The pilgrims were not the only people who did not like, or accept, British rule. When the French sold some of their territory to the British, the Indian tribes in these areas were not happy about the new regime. The French had more or less left them alone to do as they chose, and so they tended to live in relative peace, but the British were a different kind of rule, and the Indians felt that they were far less conciliatory than their predecessors. It wasn’t that the French and the Indians got along well, after all they had just ended the French and Indian Wars in the early 1760s. It was simply that the British were more demanding and less giving in the area of the Indian rights, than the French had been.
As the matter became more and more heated, an Ottawan Indian chief named Pontiac decided that it was time for the Indian tribes to rebel. So, he called together a confederacy of Native warriors to attack the British force at Detroit. In 1762, Pontiac enlisted support from practically every tribe from Lake Superior to the lower Mississippi for a joint campaign to expel the British from the formerly French-occupied lands. According to Pontiac’s plan, each tribe would seize the nearest fort and then join forces to wipe out the undefended settlements. In April 1763, Pontiac convened a war council on the banks of the Ecorse River near Detroit. It was decided that Pontiac and his warriors would gain access to the British fort at Detroit under the pretense of negotiating a peace treaty, giving them an opportunity to seize forcibly the arsenal there. However, British Major Henry Gladwin learned of the plot, and the British were ready when Pontiac arrived in early May 1763, and Pontiac was forced to begin a siege. His Indian allies in Pennsylvania began a siege of Fort Pitt, while other sympathetic tribes, such as the Delaware, the Shawnees, and the Seneca, prepared to move against various British forts and outposts in Michigan, New York, Pennsylvania, Maryland and Virginia, at the same time. After failing to take the fort in their initial assault, Pontiac’s forces, made up of Ottawas and reinforced by Wyandots, Ojibwas and Potawatamis, initiated a siege that would stretch into months.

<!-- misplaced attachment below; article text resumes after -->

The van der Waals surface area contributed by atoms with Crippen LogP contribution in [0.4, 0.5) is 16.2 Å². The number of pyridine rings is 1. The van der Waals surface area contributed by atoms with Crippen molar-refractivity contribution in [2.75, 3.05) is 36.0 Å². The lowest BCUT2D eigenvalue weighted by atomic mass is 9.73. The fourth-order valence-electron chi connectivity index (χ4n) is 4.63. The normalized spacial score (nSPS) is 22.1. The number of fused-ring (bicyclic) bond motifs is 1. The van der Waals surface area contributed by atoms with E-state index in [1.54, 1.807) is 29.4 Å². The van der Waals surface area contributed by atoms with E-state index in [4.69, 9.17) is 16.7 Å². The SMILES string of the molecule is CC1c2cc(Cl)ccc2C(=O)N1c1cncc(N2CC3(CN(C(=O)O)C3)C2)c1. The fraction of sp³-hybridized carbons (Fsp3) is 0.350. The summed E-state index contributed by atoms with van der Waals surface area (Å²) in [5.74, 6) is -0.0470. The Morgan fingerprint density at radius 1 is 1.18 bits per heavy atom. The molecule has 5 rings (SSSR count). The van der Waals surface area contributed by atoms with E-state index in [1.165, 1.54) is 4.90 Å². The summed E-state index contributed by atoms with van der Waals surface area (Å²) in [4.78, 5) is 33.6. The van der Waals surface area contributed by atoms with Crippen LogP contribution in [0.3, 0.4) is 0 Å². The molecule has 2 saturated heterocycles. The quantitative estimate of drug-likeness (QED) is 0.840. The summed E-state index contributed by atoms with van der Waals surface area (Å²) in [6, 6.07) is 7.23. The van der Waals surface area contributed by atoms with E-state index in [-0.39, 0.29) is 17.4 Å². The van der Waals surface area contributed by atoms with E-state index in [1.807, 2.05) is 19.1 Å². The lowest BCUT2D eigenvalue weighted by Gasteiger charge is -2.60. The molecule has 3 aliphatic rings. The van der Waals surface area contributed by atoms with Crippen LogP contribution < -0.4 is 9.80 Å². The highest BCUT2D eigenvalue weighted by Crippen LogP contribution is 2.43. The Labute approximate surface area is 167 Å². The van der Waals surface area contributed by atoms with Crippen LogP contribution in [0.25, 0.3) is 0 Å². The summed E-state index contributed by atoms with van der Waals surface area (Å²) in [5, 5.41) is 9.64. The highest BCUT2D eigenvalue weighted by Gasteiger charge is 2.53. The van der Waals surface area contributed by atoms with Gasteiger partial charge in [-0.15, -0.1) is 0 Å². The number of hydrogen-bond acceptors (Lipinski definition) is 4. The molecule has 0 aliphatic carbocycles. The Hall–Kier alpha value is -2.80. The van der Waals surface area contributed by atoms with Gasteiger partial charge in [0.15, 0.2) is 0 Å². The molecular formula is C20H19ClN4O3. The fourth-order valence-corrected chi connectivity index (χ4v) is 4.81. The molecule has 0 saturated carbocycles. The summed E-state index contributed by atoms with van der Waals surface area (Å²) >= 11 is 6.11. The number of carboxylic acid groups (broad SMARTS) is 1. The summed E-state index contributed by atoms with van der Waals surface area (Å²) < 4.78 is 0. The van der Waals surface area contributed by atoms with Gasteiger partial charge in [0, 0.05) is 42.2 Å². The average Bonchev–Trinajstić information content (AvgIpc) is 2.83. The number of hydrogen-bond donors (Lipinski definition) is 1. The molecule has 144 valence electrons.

A British relief expedition attacked Pontiac’s camp on July 31, 1763. They suffered heavy losses and were repelled in the Battle of Bloody Run. However, they did succeeded in providing the fort at Detroit with reinforcements and supplies. That victorious battle allowed the fort to hold out against the Indians into the fall. Also holding on were the major forts at Pitt and Niagara, but the united tribes captured eight other fortified posts. At these forts, the garrisons were wiped out, relief expeditions were repulsed, and nearby frontier settlements were destroyed.
Two British armies were sent out in the spring of 1764. One was sent into Pennsylvania and Ohio under Colonel Bouquet, and the other to the Great Lakes under Colonel John Bradstreet. Bouquet’s campaign met with success, and the Delawares and the Shawnees were forced to sue for peace, breaking Pontiac’s alliance. Failing to persuade tribes in the West to join his rebellion, and lacking the hoped-for support from the French, Pontiac finally signed a treaty with the British in 1766. In 1769, he was murdered by a Peoria tribesman while visiting Illinois. His death led to bitter warfare among the tribes, and the Peorias were nearly wiped out.
In a war, good intel is crucial. The opposing armies always use codes in messages so that their plans are not known. Breaking codes is not an easy task, nor is it a quick task. During World War I, the cryptanalysis section of the British Admiralty was called Room 40, also known as 40 O.B. (Old Building) (latterly NID25). The unit was formed in October 1914. It began when Rear-Admiral Henry Oliver, the Director of Naval Intelligence, gave intercepts from the German radio station at Nauen, near Berlin, to Director of Naval Education Alfred Ewing, who constructed ciphers as a hobby.